1 Microsoft to cut 18,000 jobs (San Francisco Chronicle) Microsoft announced the biggest layoffs in its 39-year history Thursday, outlining plans to cut 18,000 jobs in a move that marked the CEO’s sharpest pivot yet away from his predecessor’s drive for the company to make its own devices. Although some cuts had been expected ever since Microsoft acquired Nokia’s mobile-device unit, the number amounted to 14 percent of the Microsoft workforce — about twice what analysts had estimated.
The cuts will include some 12,500 jobs associated with the Nokia unit — nearly half of the 28,000 employees Microsoft brought on board in April through the acquisition. When the cuts are complete, the company will still have about 10,000 more employees than before the Nokia acquisition, with an overall headcount of 109,000.
In a public email to employees, CEO Satya Nadella said the changes were needed for the company to “become more agile and move faster.” Nadella is clearly backing away from former CEO Steve Ballmer’s strategy of getting Microsoft to make its own smartphones and tablets.
The move dwarfs Microsoft’s previous biggest job cut, when it eliminated about 5,800 jobs in 2009. That was the company’s first widespread layoff. Microsoft has been shifting its focus from traditional PC software to cloud computing and cloud-based products like its Office 365 productivity software that can operate on mobile devices.
With its $7.3 billion acquisition of Nokia’s cellphone business, Microsoft had sought to meld its software and hardware business into a cohesive package, similar to rival Apple. But investors had lingering doubts about the strategy, especially because the two brands’ market share in smartphones and tablets was so far behind Apple and Samsung. According to the latest financials, the Surface and Nokia device units are both losing money.
2 Google revenue up on ad sales (BBC) Internet giant Google has reported a 22% jump in revenue during the second quarter period from March through June compared to a year earlier. Revenue rose to $16bn and profits were up 6% to $3.4bn, said the firm in its earnings report. Strong demand for Google’s advertising helped boost revenues above expectations.
Google also announced chief business officer Nikesh Arora was leaving for SoftBank. Mr Arora, who has been with Google for 10 years, will be temporarily replaced by Omid Kordestani, who who was Google’s business founder and formerly led Google’s sales team.
3 England & Wales crime lowest in 33 years (Alan Travis in The Guardian) A record 14% fall in the last 12 months has taken crime levels in England and Wales to their lowest level for 33 years, according to the Office for National Statistics. Crime has fallen across most types of offences, according to the authoritative crime survey of England and Wales with the largest falls in the 12 months to March including a 20% drop in violent crime, a 17% fall in criminal damage and a 10% fall in theft.
The figures also show that the number of police officers has fallen by a further 1,674 over the past year to 127,909, bringing the total cut in police numbers to 15,825 since 2010. Ministers linked the fall in police numbers to the fall in crime, saying that fewer officers were needed on the street.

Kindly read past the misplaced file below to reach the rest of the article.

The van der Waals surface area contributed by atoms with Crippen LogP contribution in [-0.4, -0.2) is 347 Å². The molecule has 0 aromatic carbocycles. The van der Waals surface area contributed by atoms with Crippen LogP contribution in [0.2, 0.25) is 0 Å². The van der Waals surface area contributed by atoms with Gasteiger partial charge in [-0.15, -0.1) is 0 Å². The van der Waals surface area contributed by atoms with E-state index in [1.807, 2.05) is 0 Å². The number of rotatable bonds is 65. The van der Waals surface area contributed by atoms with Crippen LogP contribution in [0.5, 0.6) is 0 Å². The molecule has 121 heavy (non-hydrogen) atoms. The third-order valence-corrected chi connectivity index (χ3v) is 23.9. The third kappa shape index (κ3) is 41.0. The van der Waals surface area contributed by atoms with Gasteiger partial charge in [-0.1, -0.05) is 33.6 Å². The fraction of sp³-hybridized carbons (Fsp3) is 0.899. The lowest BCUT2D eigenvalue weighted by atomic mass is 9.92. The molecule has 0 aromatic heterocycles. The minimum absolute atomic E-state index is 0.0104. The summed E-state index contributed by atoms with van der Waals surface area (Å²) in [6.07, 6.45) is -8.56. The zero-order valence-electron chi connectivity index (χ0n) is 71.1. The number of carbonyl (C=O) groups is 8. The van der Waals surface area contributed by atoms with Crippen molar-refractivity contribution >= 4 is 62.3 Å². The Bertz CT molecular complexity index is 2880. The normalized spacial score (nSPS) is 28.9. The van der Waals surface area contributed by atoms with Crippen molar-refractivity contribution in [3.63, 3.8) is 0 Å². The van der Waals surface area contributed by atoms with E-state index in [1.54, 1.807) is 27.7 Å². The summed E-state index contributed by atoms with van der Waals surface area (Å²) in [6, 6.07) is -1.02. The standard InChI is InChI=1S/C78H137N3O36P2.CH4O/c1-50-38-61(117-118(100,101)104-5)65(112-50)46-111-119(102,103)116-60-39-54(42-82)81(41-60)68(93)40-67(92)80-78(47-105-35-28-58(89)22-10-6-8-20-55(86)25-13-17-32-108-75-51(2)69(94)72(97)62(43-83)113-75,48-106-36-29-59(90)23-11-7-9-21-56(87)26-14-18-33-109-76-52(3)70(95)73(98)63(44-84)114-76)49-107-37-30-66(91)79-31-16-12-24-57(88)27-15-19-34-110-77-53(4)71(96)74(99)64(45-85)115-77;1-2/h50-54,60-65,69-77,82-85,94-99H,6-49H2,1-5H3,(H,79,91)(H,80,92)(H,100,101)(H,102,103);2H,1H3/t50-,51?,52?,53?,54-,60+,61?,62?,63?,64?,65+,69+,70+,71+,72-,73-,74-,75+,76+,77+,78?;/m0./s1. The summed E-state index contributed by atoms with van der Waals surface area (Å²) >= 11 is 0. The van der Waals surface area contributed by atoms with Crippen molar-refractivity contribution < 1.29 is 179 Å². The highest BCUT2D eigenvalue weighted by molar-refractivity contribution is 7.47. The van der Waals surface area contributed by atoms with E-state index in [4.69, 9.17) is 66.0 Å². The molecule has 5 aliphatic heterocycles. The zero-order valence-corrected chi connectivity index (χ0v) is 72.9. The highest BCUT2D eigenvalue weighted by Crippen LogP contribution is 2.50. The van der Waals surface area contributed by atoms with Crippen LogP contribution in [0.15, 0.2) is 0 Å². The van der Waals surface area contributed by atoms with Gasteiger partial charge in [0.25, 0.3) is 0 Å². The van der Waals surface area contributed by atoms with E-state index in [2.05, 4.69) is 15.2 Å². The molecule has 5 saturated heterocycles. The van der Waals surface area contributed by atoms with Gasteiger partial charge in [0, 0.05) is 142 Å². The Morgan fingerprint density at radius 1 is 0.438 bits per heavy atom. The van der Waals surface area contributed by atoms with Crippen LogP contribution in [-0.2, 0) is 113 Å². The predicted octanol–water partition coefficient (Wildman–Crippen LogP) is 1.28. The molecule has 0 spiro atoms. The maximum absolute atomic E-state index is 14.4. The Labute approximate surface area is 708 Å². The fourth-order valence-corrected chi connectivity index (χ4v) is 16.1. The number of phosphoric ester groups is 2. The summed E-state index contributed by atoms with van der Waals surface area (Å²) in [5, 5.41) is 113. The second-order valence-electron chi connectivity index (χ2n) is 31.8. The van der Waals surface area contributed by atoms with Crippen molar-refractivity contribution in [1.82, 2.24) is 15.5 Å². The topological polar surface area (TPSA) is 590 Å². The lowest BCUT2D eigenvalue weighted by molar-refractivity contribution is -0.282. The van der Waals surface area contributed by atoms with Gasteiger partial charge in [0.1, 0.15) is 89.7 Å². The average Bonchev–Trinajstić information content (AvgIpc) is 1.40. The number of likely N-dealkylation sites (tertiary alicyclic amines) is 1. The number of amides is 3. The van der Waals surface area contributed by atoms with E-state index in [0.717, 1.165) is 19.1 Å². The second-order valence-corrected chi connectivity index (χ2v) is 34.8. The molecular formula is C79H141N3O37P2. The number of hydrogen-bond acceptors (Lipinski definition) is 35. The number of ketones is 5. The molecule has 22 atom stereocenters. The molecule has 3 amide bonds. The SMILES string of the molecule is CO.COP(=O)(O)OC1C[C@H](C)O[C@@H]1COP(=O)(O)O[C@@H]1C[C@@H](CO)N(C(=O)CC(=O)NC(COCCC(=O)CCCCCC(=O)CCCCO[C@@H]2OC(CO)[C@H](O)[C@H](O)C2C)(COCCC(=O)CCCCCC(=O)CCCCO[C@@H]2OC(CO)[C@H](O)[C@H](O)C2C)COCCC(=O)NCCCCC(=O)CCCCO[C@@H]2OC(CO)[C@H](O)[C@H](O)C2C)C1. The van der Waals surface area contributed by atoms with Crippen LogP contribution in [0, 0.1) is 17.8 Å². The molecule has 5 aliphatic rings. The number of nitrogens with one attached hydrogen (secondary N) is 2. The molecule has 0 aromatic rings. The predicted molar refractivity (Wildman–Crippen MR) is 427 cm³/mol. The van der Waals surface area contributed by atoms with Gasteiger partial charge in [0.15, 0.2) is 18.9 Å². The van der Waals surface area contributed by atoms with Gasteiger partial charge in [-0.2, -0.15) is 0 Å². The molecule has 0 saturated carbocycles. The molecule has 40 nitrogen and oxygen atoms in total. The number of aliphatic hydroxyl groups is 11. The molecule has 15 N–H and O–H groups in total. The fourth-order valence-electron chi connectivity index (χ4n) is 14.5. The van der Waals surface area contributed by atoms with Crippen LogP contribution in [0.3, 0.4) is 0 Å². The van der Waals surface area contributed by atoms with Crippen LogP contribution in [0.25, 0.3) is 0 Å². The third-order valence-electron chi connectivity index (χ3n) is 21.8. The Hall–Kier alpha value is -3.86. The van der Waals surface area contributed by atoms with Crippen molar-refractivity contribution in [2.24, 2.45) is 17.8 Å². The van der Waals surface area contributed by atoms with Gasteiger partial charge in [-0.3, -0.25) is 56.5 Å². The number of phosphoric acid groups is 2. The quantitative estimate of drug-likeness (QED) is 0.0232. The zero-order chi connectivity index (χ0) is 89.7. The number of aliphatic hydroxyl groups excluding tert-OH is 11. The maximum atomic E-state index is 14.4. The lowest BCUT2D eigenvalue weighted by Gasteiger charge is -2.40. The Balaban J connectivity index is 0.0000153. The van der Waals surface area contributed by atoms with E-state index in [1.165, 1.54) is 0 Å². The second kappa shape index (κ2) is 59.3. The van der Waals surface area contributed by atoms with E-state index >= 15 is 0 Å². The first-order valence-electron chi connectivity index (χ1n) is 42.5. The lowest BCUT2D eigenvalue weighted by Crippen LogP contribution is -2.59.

The crime survey of England and Wales, which is based on interviews with 10,000 people about their experience of crime, estimates there were 7.3m crime incidents involving households and adults over 16 in England and Wales in the year to March 2014. ONS said this was 62% below the level in 1995, when crime peaked in England and Wales.
4 Rising voice of Hong Kong (Khaleej Times) East Asia’s reigning metropolis of billionaires, a city which served as a lodestone for entrepreneurs whose ambitions endowed it with a remarkable skyline a generation before Shanghai’s overtopped it, has become a source of much worry for Beijing’s mandarins.
The reason is to be found in the shorthand of ‘7.1’ by which is meant the 1st of July. On that day was organised one of the biggest protests in East Asia of the past decade. The great outpouring of Hongkongers — media sources in the city estimate some 500,000 came into the streets — in a demonstration against the government of the Chinese Communist Party is the most strident signal yet of the deepening political crisis in Hong Kong.
The provocation for the waves of protest that have shut Hong Kong down several times in recent is the reneging by the Party on what Hongkongers say is its promise, extracted after years of negotiation, to allow Hong Kong’s Chief Executive to be chosen through elections. Hong Kong’s citizens want an election. Beijing’s government, however, insists on a nomination committee (which a broad front of citizens’ groups and pro-democracy coalitions in Hong Kong say will enable it to screen out candidates).
What happens now? For an avowedly global city that turned the curious phrase ‘one country, two systems’ into a case for business as usual, the near future looks decidedly tense. Reportage from Hong Kong suggests that feelings are running very high, reminiscent of 2003 when 500,000 people marched in opposition to the Chinese government’s attempt to push through a tough anti-subversion law.
At issue for the Party is how much can be tolerated in the name of economic expediency, for an even partly-successful season of protest could reverberate through China, and especially in regions in cities that have expressed their displeasure with central rule publicly. There may be only so much of ‘two systems’ that Beijing will tolerate.